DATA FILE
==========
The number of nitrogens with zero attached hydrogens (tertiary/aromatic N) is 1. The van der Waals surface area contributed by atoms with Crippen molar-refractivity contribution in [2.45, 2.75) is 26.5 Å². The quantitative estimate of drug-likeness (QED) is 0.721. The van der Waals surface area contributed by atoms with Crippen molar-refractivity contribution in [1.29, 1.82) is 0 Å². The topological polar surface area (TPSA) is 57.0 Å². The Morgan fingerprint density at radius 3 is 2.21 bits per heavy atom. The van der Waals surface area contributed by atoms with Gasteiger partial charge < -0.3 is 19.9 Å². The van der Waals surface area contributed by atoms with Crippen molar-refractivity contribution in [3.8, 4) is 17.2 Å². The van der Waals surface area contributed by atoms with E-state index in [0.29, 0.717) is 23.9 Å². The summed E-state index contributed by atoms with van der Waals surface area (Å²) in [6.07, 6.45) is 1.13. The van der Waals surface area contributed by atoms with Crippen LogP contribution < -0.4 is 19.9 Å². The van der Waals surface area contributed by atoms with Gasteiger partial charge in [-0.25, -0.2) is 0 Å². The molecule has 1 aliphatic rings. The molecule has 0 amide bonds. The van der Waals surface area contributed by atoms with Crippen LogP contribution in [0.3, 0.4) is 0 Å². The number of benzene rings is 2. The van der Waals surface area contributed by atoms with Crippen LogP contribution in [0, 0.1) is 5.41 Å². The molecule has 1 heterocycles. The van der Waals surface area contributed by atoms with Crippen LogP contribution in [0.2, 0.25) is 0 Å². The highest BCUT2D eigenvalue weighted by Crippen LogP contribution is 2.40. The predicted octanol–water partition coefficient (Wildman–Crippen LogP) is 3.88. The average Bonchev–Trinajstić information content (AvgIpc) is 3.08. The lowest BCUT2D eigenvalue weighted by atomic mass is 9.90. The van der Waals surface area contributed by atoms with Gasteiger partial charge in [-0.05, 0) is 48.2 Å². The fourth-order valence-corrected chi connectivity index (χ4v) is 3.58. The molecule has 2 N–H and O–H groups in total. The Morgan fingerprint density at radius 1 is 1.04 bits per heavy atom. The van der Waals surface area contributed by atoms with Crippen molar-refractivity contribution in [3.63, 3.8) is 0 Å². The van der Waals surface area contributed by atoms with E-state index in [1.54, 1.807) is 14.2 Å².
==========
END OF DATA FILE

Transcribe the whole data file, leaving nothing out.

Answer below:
The number of nitrogens with zero attached hydrogens (tertiary/aromatic N) is 1. The van der Waals surface area contributed by atoms with Crippen molar-refractivity contribution in [2.45, 2.75) is 26.5 Å². The quantitative estimate of drug-likeness (QED) is 0.721. The van der Waals surface area contributed by atoms with Crippen molar-refractivity contribution in [1.29, 1.82) is 0 Å². The topological polar surface area (TPSA) is 57.0 Å². The Morgan fingerprint density at radius 3 is 2.21 bits per heavy atom. The van der Waals surface area contributed by atoms with Gasteiger partial charge < -0.3 is 19.9 Å². The van der Waals surface area contributed by atoms with Crippen molar-refractivity contribution in [3.8, 4) is 17.2 Å². The van der Waals surface area contributed by atoms with E-state index in [0.29, 0.717) is 23.9 Å². The summed E-state index contributed by atoms with van der Waals surface area (Å²) in [6.07, 6.45) is 1.13. The van der Waals surface area contributed by atoms with Crippen LogP contribution < -0.4 is 19.9 Å². The van der Waals surface area contributed by atoms with Gasteiger partial charge in [-0.25, -0.2) is 0 Å². The molecule has 1 aliphatic rings. The molecule has 0 amide bonds. The van der Waals surface area contributed by atoms with Crippen LogP contribution in [0.3, 0.4) is 0 Å². The number of benzene rings is 2. The van der Waals surface area contributed by atoms with Crippen LogP contribution in [0, 0.1) is 5.41 Å². The molecule has 1 heterocycles. The van der Waals surface area contributed by atoms with Crippen LogP contribution in [0.2, 0.25) is 0 Å². The highest BCUT2D eigenvalue weighted by Crippen LogP contribution is 2.40. The predicted octanol–water partition coefficient (Wildman–Crippen LogP) is 3.88. The average Bonchev–Trinajstić information content (AvgIpc) is 3.08. The lowest BCUT2D eigenvalue weighted by atomic mass is 9.90. The van der Waals surface area contributed by atoms with Gasteiger partial charge in [-0.05, 0) is 48.2 Å². The fourth-order valence-corrected chi connectivity index (χ4v) is 3.58. The molecule has 2 N–H and O–H groups in total. The Morgan fingerprint density at radius 1 is 1.04 bits per heavy atom. The van der Waals surface area contributed by atoms with Crippen molar-refractivity contribution in [3.63, 3.8) is 0 Å². The van der Waals surface area contributed by atoms with E-state index in [1.54, 1.807) is 14.2 Å².